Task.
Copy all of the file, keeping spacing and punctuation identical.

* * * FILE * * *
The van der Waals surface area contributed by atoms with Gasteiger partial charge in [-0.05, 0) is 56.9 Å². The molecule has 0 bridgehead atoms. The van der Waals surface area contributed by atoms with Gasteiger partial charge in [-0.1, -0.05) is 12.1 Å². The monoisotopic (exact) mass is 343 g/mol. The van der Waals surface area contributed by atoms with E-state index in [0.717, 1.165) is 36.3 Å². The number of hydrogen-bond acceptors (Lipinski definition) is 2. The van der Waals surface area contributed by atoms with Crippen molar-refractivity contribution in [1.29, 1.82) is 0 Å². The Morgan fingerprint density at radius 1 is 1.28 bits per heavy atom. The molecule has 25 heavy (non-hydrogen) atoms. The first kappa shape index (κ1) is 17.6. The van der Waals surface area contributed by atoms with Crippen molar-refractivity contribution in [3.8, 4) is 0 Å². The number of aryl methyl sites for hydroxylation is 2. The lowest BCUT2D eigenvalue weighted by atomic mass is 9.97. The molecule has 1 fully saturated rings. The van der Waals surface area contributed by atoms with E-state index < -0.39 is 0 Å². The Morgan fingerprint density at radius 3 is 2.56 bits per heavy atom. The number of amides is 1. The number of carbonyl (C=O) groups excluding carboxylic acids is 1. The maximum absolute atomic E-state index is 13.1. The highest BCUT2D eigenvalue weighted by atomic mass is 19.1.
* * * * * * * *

The van der Waals surface area contributed by atoms with Gasteiger partial charge in [-0.05, 0) is 56.9 Å². The molecule has 0 bridgehead atoms. The van der Waals surface area contributed by atoms with Gasteiger partial charge in [-0.1, -0.05) is 12.1 Å². The monoisotopic (exact) mass is 343 g/mol. The van der Waals surface area contributed by atoms with E-state index in [0.717, 1.165) is 36.3 Å². The number of hydrogen-bond acceptors (Lipinski definition) is 2. The van der Waals surface area contributed by atoms with Crippen molar-refractivity contribution in [1.29, 1.82) is 0 Å². The Morgan fingerprint density at radius 1 is 1.28 bits per heavy atom. The molecule has 25 heavy (non-hydrogen) atoms. The first kappa shape index (κ1) is 17.6. The van der Waals surface area contributed by atoms with Crippen molar-refractivity contribution in [3.8, 4) is 0 Å². The number of aryl methyl sites for hydroxylation is 2. The lowest BCUT2D eigenvalue weighted by atomic mass is 9.97. The molecule has 1 fully saturated rings. The van der Waals surface area contributed by atoms with E-state index < -0.39 is 0 Å². The Morgan fingerprint density at radius 3 is 2.56 bits per heavy atom. The number of amides is 1. The number of carbonyl (C=O) groups excluding carboxylic acids is 1. The maximum absolute atomic E-state index is 13.1. The highest BCUT2D eigenvalue weighted by atomic mass is 19.1.